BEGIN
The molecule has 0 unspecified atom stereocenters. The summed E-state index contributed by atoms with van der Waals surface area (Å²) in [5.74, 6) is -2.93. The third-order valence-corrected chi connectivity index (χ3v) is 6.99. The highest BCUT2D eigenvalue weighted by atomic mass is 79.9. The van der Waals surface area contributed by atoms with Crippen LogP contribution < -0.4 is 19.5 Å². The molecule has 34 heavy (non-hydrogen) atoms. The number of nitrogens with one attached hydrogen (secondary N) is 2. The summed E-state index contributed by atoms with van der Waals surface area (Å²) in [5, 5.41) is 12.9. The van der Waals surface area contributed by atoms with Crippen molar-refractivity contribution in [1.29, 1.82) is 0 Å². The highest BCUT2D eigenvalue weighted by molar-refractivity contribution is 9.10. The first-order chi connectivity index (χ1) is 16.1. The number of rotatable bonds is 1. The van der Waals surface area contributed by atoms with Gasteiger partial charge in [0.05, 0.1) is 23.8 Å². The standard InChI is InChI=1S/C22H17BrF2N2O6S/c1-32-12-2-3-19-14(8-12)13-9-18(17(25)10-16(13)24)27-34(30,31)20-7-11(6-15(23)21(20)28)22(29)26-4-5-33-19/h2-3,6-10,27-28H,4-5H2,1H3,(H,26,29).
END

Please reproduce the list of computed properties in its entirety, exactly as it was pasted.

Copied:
The molecule has 0 unspecified atom stereocenters. The summed E-state index contributed by atoms with van der Waals surface area (Å²) in [5.74, 6) is -2.93. The third-order valence-corrected chi connectivity index (χ3v) is 6.99. The highest BCUT2D eigenvalue weighted by atomic mass is 79.9. The van der Waals surface area contributed by atoms with Crippen LogP contribution < -0.4 is 19.5 Å². The molecule has 34 heavy (non-hydrogen) atoms. The number of nitrogens with one attached hydrogen (secondary N) is 2. The summed E-state index contributed by atoms with van der Waals surface area (Å²) in [5, 5.41) is 12.9. The van der Waals surface area contributed by atoms with Crippen molar-refractivity contribution in [1.29, 1.82) is 0 Å². The highest BCUT2D eigenvalue weighted by molar-refractivity contribution is 9.10. The first-order chi connectivity index (χ1) is 16.1. The number of rotatable bonds is 1. The van der Waals surface area contributed by atoms with Gasteiger partial charge in [0.05, 0.1) is 23.8 Å². The standard InChI is InChI=1S/C22H17BrF2N2O6S/c1-32-12-2-3-19-14(8-12)13-9-18(17(25)10-16(13)24)27-34(30,31)20-7-11(6-15(23)21(20)28)22(29)26-4-5-33-19/h2-3,6-10,27-28H,4-5H2,1H3,(H,26,29).